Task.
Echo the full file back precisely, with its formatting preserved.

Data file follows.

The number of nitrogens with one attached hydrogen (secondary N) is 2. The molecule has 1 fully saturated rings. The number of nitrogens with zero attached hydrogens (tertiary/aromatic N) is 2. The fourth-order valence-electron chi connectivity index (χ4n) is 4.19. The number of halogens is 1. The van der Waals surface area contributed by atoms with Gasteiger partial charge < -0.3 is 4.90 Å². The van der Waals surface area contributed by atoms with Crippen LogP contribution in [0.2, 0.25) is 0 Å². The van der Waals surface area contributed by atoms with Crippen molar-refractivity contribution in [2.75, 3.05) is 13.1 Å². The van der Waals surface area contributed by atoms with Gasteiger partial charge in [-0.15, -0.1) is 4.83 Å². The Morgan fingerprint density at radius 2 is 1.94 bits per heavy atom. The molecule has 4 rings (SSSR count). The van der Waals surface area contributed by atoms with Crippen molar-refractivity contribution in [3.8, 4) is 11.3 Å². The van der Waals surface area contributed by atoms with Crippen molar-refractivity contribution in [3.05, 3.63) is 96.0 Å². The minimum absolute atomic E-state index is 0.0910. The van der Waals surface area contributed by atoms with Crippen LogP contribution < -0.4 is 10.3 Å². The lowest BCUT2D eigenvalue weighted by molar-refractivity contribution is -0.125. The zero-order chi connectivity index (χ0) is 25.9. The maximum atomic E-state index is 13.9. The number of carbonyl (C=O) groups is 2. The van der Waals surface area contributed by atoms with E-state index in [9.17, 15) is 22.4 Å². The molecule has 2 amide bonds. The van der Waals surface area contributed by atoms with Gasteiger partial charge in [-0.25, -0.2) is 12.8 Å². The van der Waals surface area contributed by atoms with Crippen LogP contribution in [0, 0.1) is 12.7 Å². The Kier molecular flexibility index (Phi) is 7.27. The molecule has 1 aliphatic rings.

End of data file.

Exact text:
The number of nitrogens with one attached hydrogen (secondary N) is 2. The molecule has 1 fully saturated rings. The number of nitrogens with zero attached hydrogens (tertiary/aromatic N) is 2. The fourth-order valence-electron chi connectivity index (χ4n) is 4.19. The number of halogens is 1. The van der Waals surface area contributed by atoms with Gasteiger partial charge < -0.3 is 4.90 Å². The van der Waals surface area contributed by atoms with Crippen LogP contribution in [0.2, 0.25) is 0 Å². The van der Waals surface area contributed by atoms with Crippen molar-refractivity contribution in [2.75, 3.05) is 13.1 Å². The van der Waals surface area contributed by atoms with Gasteiger partial charge in [-0.15, -0.1) is 4.83 Å². The Morgan fingerprint density at radius 2 is 1.94 bits per heavy atom. The molecule has 4 rings (SSSR count). The van der Waals surface area contributed by atoms with Crippen molar-refractivity contribution in [3.8, 4) is 11.3 Å². The van der Waals surface area contributed by atoms with Crippen molar-refractivity contribution in [3.05, 3.63) is 96.0 Å². The minimum absolute atomic E-state index is 0.0910. The van der Waals surface area contributed by atoms with Crippen LogP contribution < -0.4 is 10.3 Å². The lowest BCUT2D eigenvalue weighted by molar-refractivity contribution is -0.125. The zero-order chi connectivity index (χ0) is 25.9. The maximum atomic E-state index is 13.9. The number of carbonyl (C=O) groups is 2. The van der Waals surface area contributed by atoms with E-state index in [9.17, 15) is 22.4 Å². The molecule has 2 amide bonds. The van der Waals surface area contributed by atoms with Gasteiger partial charge in [-0.25, -0.2) is 12.8 Å². The van der Waals surface area contributed by atoms with Crippen LogP contribution in [0, 0.1) is 12.7 Å². The Kier molecular flexibility index (Phi) is 7.27. The molecule has 1 aliphatic rings.